Determinate sentences have been praised for moving the sentencing process form judges to prosecutors and this increases the chance of offenders being sent to prison, prolongs sentences and restricts the early release of offenders. A hope is held that this method will lead to elimination of uncertainties in sentencing processes, shorter prison sentences due to the possibility of a parole and a reduction of the population in the prisons. These have however not been achieved. Determinate sentence laws dictate that the offender must serve at least 85 per cent of their sentence before they can be given a parole. It is because of these laws that determinate sentencing has been blamed for overcrowding in prisons and delays in court processes (NCJRS, n.d.).
The fixed sentence provided in the sentence laws may not lead to sentencing reform. This is because uncertainties in the process would increase since the structures in this model do not affect the qualification for probation. Inconsistencies may not increase due to the authority of the judiciary to influence the outcome of the sentence through exaggerated circumstances. The inmates undergoing this sentencing is assured of release once he/she completes the term and this may cause a satisfaction that they have completed their term and this clears away the guilt associated with the felony for which they were imprisoned. This washing away of the guilt creates a self-satisfaction that should rather come from having reformed to a better person.
This is a system where the law limits the judicial rulings and once an offender is convicted of a felony, he/she must serve a minimum number of years in prison. The laws used in mandatory sentences eliminate the role of judges in handling of the judgment process, specifically the charges to file and giving alternative sentences to offenders (Sentencing, 2010).. These laws require judges to sentence offenders to a specific duration in prison to which the offender serves a minimum before qualifying for parole (Drug Policy Alliance, 2010). A prosecutor’s decision of the choice of crimes to be charged depends on the policies and plea-bargaining practices and such convictions are normally flexible
Proponents of this sentencing model believe that it leads to crime reduction and ensures justice and uniformity in the conviction of offenders. They point to the fact that no one is expected to partake in criminal activities since they are sure of their sentence if caught. On the other hand, opponents say that crimes can be reduced by increasing the likelihood of their conviction rather than the sentence if convicted. They argue that the loss of control by the judge over the sentencing eliminates the application of caution in the sentencing procedure. In addition, they say that reforming the offenders is more economical than imposing long-term sentences and cite a survey that concluded that the public favor judicial discretion to mandatory minimums. There is also an argument that mandatory sentencing fails to put off crime and have instead led to an escalation of racial and gender inequalities besides contributing to overcrowding in prison facilities. Mandatory sentences do not eradicate the sentencing inequalities earlier described, rather transfers the judgment process from the judge to the prosecutors who are not answerable, thus failing to punish high-level criminals (Cliffsnotes, 2010).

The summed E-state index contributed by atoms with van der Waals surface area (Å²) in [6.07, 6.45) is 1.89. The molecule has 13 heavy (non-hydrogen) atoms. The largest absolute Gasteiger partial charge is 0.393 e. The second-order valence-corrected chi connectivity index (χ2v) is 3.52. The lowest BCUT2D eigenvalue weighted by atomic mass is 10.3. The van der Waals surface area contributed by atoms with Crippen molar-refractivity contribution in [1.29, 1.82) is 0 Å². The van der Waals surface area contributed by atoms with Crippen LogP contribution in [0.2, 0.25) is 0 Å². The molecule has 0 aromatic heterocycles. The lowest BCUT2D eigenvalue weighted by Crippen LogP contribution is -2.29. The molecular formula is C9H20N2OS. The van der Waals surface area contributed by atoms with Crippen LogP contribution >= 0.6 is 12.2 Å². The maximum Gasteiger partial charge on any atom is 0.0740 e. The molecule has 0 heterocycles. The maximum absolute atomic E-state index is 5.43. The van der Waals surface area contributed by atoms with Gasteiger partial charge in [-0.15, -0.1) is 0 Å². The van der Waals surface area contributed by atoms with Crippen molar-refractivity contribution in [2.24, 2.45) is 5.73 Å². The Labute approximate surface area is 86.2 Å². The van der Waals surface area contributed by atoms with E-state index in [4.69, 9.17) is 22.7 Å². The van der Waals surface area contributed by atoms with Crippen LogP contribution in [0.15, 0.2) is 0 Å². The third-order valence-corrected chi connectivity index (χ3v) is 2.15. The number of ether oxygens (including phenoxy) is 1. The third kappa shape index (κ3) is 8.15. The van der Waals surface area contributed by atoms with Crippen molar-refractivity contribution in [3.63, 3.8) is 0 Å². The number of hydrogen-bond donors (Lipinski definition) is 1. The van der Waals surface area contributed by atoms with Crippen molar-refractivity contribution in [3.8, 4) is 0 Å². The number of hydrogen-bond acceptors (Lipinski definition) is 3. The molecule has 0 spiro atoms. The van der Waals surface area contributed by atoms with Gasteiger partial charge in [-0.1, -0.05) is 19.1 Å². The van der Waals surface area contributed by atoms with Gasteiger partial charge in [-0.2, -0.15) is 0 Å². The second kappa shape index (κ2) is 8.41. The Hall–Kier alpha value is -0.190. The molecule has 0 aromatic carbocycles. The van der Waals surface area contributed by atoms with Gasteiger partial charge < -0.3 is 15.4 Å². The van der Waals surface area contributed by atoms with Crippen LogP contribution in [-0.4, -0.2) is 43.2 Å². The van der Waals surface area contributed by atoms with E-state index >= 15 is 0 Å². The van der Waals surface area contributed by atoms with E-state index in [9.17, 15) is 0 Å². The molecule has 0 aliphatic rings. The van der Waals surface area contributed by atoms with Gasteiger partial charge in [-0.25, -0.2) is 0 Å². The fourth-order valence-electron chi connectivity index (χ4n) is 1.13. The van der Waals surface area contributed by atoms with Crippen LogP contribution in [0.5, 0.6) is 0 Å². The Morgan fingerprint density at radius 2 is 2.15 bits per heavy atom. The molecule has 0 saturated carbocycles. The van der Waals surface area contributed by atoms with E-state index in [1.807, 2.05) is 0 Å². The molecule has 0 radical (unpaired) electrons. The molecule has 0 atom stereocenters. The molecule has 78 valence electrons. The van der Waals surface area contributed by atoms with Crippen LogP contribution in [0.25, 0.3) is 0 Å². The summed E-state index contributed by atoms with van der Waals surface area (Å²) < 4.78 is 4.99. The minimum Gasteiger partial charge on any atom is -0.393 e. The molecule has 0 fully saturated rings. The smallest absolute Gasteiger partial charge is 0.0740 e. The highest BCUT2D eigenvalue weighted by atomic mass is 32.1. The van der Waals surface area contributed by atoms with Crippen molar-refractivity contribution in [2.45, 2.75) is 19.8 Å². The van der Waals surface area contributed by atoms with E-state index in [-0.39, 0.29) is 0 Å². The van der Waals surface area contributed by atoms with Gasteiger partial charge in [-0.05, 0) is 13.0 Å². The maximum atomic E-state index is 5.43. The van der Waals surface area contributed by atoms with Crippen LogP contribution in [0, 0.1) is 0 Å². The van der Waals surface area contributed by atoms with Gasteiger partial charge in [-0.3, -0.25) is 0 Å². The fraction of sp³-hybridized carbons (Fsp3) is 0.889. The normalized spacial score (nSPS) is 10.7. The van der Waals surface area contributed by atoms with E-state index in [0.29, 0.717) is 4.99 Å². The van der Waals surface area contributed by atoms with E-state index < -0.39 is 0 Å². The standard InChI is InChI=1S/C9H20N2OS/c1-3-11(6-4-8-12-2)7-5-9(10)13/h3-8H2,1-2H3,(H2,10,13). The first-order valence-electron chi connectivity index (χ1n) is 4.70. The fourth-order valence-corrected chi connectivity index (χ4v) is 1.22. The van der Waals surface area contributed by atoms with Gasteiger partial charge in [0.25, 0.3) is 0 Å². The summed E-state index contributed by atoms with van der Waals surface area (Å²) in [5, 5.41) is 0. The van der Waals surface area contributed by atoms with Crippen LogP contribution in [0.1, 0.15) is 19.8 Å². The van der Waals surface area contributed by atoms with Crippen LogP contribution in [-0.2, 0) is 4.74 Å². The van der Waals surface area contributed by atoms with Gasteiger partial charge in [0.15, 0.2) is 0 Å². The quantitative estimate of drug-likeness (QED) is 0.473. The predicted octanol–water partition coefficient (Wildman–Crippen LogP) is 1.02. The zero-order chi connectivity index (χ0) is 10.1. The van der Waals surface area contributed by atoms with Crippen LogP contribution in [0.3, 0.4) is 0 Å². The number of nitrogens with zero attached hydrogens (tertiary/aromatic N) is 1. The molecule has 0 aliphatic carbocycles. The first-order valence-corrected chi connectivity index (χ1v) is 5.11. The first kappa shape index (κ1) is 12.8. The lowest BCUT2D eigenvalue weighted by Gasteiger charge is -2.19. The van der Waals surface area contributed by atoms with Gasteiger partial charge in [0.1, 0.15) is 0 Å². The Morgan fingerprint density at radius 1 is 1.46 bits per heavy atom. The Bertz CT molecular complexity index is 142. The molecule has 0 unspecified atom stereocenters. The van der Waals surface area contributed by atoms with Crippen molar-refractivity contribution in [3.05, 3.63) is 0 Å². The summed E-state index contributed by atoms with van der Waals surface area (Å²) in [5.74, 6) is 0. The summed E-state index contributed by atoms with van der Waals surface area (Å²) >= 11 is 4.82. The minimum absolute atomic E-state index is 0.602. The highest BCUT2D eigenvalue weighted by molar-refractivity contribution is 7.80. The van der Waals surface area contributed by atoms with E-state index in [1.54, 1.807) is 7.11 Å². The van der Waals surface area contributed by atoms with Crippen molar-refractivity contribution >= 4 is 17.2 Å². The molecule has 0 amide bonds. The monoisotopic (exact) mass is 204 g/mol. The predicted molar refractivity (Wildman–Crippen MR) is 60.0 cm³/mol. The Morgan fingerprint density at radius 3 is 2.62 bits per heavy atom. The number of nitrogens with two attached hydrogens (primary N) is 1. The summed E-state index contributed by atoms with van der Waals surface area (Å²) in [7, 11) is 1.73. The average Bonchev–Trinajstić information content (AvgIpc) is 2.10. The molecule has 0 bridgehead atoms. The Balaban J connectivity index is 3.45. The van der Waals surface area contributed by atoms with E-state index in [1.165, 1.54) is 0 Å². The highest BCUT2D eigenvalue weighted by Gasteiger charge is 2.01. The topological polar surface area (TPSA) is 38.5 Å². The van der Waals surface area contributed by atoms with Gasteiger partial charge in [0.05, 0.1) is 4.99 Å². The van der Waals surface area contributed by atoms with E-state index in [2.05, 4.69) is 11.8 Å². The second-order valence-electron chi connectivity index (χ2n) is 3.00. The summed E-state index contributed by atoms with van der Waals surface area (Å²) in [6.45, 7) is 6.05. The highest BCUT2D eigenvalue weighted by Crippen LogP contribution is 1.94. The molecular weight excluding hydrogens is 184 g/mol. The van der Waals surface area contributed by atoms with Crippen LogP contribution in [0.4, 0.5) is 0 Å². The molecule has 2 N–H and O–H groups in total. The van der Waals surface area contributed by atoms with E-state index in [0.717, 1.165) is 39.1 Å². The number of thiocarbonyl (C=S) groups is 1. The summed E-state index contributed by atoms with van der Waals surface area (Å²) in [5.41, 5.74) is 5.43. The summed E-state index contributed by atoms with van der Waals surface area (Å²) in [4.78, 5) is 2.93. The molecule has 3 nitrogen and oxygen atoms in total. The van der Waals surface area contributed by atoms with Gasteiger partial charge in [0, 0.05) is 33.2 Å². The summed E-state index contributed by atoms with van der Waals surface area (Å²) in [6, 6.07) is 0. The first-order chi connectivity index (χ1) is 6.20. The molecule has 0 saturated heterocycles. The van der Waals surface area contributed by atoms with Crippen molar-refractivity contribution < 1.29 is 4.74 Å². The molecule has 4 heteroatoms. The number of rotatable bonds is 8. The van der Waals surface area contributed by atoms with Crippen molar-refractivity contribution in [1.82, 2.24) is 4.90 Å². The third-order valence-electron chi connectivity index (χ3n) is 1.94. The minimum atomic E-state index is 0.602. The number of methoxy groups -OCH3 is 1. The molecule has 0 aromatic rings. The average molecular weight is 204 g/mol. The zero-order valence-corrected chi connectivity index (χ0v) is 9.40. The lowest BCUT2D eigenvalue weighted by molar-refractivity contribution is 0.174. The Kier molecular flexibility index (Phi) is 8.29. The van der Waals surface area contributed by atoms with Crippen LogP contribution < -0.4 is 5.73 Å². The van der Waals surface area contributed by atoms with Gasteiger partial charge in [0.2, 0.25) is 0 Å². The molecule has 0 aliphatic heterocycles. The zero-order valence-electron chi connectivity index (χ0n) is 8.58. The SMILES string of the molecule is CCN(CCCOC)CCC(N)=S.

Sentencing guidelines have been adopted by legislations around the world, especially in the US where more than 17 states have signed up to these guidelines. The guidelines assist the judges in determining the best type of sentencing to use for different crimes committed. The judges are not expected to digress away from the regulations except when handling cases that are not covered under the guidelines. The adoption of these guidelines has led to a reduction in the disadvantages associated with each of the sentencing models. These include a reduction in the sentencing inequalities, a reduction in the number of inmates and reserving prison space to high-level prisoners. A reduction in prisoner numbers has also led to a reduction in the cost of running the prison facilities since a lot of money is used to keep inmates as they serve their sentences (CliffsNotes, 2010).
BBC. 2005. Q&A: Indeterminate sentences. Web.
Cliffsnotes. 2010. Sentencing Statutes and Guidelines. Web.
Drug Policy Alliance. 2010. Mandatory Minimum Sentences. Web.
Manuel, R. 2010. Indeterminate Sentence System. Web.
NCJRS (National Criminal Justice Reference Service). N.d. NCJRS Absreact. Web.
Sentencing. 2010. Mandatory and Mandatory Minimum Sentences. Web.
USLegal. 2010. Indeterminate Sentence Law & Legal Definition. Web.